That seems to be the sentiment in many companies these days. I heard it once when I approached a VP about a problem my entire team was having with a certain procedure. "If they don't like it, they can leave." A friend of mine heard a variation of it once when he expressed dissatisfaction with the management style of another manager, a dissatisfaction that was shared and voiced by many before him. "If people don't like him, why don't they leave?" And I'm not talking here about one employee's personal gripe or moral viewpoint. Im talking about big issues that if remedied could make quite a few people happy and the company more efficient.
I guess, on the surface, to those with the golden parachutes, leaving is a clear-cut option. After all, there's no gun to our heads to make us stay in any job. Not in the literal sense, anyway. There are symbolic guns—the house payment gun, the car payment gun, the kids' education gun—but, in reality, the only fingers on those triggers belong to us.
I'm not sure what school of thought the "don't like it, leave" statement comes from. It's not exactly Management by Fear. It's more like Management by Apathy. Maybe if you make your employees feel expendable, they'll be so grateful to you for employment that they'll buckle down more? I really don't know.
Would you offer that statement to your spouse if you were having problems and wanted to strengthen your bonds? I would hope not. I know that marriage and your relationship with your company are not the same but don't both benefit from some nurturing and tweaking? And we spend more waking hours at work than we do with our spouses.
What does that attitude do to the integrity of a company? I know that employee loyalty and motivation can't be measured in ROI, like a wireless implementation. But I think somewhere along the line, its neglect will start to show in more serious and irreversible ways, maybe even in product degradation. I know it's no longer my father's day, when people often retired from the first company they worked for. Because of company relocations and buy outs and layoffs, I've seen my long-term careers plans derailed more often than I care to think about. The cosmic job forces all seem to want to send the same message to workersYou are replaceable.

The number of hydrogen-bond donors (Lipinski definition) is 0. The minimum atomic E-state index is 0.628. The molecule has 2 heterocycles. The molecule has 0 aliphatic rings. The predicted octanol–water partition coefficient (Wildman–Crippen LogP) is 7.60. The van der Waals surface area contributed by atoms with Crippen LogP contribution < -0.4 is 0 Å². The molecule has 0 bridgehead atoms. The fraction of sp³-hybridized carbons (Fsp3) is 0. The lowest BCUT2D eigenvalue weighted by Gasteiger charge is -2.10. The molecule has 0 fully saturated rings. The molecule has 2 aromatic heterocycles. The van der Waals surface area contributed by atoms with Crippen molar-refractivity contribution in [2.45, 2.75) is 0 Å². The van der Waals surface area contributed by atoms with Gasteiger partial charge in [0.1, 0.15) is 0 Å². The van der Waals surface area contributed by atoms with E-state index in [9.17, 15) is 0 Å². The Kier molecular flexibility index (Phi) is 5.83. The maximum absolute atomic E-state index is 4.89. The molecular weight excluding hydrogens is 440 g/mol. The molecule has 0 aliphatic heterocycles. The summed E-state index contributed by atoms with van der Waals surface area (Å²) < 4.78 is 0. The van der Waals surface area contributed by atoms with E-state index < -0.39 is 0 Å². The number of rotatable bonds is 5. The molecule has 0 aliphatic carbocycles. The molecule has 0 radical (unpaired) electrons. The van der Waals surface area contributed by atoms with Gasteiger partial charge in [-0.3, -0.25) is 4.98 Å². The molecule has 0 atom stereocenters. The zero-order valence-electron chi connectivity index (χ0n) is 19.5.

"If you don't like it, you can leave."
The statement is dismissive and not conducive to positive change. It's like trying to correct unruly behavior in your teenager and hearing "Well, I didn't ask to be born." It simply becomes a mechanism for avoiding the work it will take to correct a problem.
So what do you think? Is good employee morale just a corny and outdated notion? Or is it just something that takes too much work to ensure?
Toni Bowers is Managing Editor of TechRepublic and is the award-winning blogger of the Career Management blog. She has edited newsletters, books, and web sites pertaining to software, IT career, and IT management issues.